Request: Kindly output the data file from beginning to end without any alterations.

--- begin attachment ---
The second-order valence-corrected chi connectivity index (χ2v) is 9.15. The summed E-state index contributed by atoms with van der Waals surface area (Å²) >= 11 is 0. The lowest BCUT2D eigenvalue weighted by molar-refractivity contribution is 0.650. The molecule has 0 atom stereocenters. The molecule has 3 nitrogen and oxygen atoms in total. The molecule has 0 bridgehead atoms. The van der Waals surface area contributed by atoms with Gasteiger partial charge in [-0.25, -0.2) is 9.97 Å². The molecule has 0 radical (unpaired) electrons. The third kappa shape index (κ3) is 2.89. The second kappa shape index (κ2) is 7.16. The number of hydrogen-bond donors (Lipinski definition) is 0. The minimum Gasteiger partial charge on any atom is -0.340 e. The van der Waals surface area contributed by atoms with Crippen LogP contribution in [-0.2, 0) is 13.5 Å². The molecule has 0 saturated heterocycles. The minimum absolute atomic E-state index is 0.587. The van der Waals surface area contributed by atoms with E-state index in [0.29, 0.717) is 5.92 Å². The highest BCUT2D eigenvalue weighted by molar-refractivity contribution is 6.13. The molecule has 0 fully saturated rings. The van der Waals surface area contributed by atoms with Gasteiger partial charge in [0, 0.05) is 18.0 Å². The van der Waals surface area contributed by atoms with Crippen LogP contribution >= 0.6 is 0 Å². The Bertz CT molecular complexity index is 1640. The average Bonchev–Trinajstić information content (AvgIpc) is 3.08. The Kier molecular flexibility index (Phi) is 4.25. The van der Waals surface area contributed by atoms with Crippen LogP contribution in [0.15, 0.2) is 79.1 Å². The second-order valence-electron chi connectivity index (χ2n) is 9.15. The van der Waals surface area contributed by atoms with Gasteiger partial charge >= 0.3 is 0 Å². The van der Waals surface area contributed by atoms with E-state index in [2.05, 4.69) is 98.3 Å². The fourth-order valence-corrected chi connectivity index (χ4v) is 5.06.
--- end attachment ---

The second-order valence-corrected chi connectivity index (χ2v) is 9.15. The summed E-state index contributed by atoms with van der Waals surface area (Å²) >= 11 is 0. The lowest BCUT2D eigenvalue weighted by molar-refractivity contribution is 0.650. The molecule has 0 atom stereocenters. The molecule has 3 nitrogen and oxygen atoms in total. The molecule has 0 bridgehead atoms. The van der Waals surface area contributed by atoms with Gasteiger partial charge in [-0.25, -0.2) is 9.97 Å². The molecule has 0 radical (unpaired) electrons. The third kappa shape index (κ3) is 2.89. The second kappa shape index (κ2) is 7.16. The number of hydrogen-bond donors (Lipinski definition) is 0. The minimum Gasteiger partial charge on any atom is -0.340 e. The van der Waals surface area contributed by atoms with Crippen LogP contribution in [-0.2, 0) is 13.5 Å². The molecule has 0 saturated heterocycles. The minimum absolute atomic E-state index is 0.587. The van der Waals surface area contributed by atoms with E-state index in [0.29, 0.717) is 5.92 Å². The highest BCUT2D eigenvalue weighted by molar-refractivity contribution is 6.13. The molecule has 0 fully saturated rings. The van der Waals surface area contributed by atoms with Gasteiger partial charge in [0, 0.05) is 18.0 Å². The van der Waals surface area contributed by atoms with Crippen LogP contribution >= 0.6 is 0 Å². The Bertz CT molecular complexity index is 1640. The average Bonchev–Trinajstić information content (AvgIpc) is 3.08. The Kier molecular flexibility index (Phi) is 4.25. The van der Waals surface area contributed by atoms with Crippen LogP contribution in [0.15, 0.2) is 79.1 Å². The second-order valence-electron chi connectivity index (χ2n) is 9.15. The van der Waals surface area contributed by atoms with Gasteiger partial charge >= 0.3 is 0 Å². The van der Waals surface area contributed by atoms with E-state index in [2.05, 4.69) is 98.3 Å². The fourth-order valence-corrected chi connectivity index (χ4v) is 5.06.